Thailand’s biggest bout of political unrest under the current government has increased economic risks, threatening to crimp a rebound from recession as protests damp local consumption and investment while weakening the currency.
Thailand’s Senate rejected a bill that would have provided an amnesty for political offenses stretching back to the nation’s 2006 coup, easing concern that street protests in Bangkok may escalate into violence.
Thai police said they will tighten security around the nation’s parliament on concern protesters will use today’s Senate vote on an amnesty bill as a pretext to incite violence to try and destabilize the government.
Japan stands accused at the International Court of Justice of disguising commercial whaling as scientific research, a violation of its international obligations. Japan’s lawyers really don’t have much of a case. Then again, in a larger sense, neither do the country’s accusers.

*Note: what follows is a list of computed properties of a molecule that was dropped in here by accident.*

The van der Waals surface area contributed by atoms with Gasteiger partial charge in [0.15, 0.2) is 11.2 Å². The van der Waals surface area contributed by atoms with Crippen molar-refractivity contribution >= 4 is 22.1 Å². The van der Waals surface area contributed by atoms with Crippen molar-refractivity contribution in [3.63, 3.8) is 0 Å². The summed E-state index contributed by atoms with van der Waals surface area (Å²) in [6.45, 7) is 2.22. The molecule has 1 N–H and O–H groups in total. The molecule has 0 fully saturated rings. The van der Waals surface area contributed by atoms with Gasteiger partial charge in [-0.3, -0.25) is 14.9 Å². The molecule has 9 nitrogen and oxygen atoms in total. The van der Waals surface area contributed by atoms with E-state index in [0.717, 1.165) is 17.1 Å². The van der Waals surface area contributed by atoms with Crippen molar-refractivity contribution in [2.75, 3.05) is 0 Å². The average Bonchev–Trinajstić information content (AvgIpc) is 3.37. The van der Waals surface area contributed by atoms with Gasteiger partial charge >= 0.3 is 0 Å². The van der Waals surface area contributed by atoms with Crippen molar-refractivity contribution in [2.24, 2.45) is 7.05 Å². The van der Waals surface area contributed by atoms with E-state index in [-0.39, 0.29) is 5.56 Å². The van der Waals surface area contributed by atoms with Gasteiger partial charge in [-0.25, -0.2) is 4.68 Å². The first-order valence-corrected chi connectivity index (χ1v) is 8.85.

Greece’s government said it will be represented at the International Court of Justice at The Hague in relation to a claim for German war reparations by relatives of victims of a massacre in a Greek village during World War II.
When Swiss law professor Gabrielle Kaufmann-Kohler joined the board of UBS AG, she was sitting on international tribunals judging whether Vivendi Universal SA and another company whose shares UBS held were entitled to damages from Argentina in investment disputes.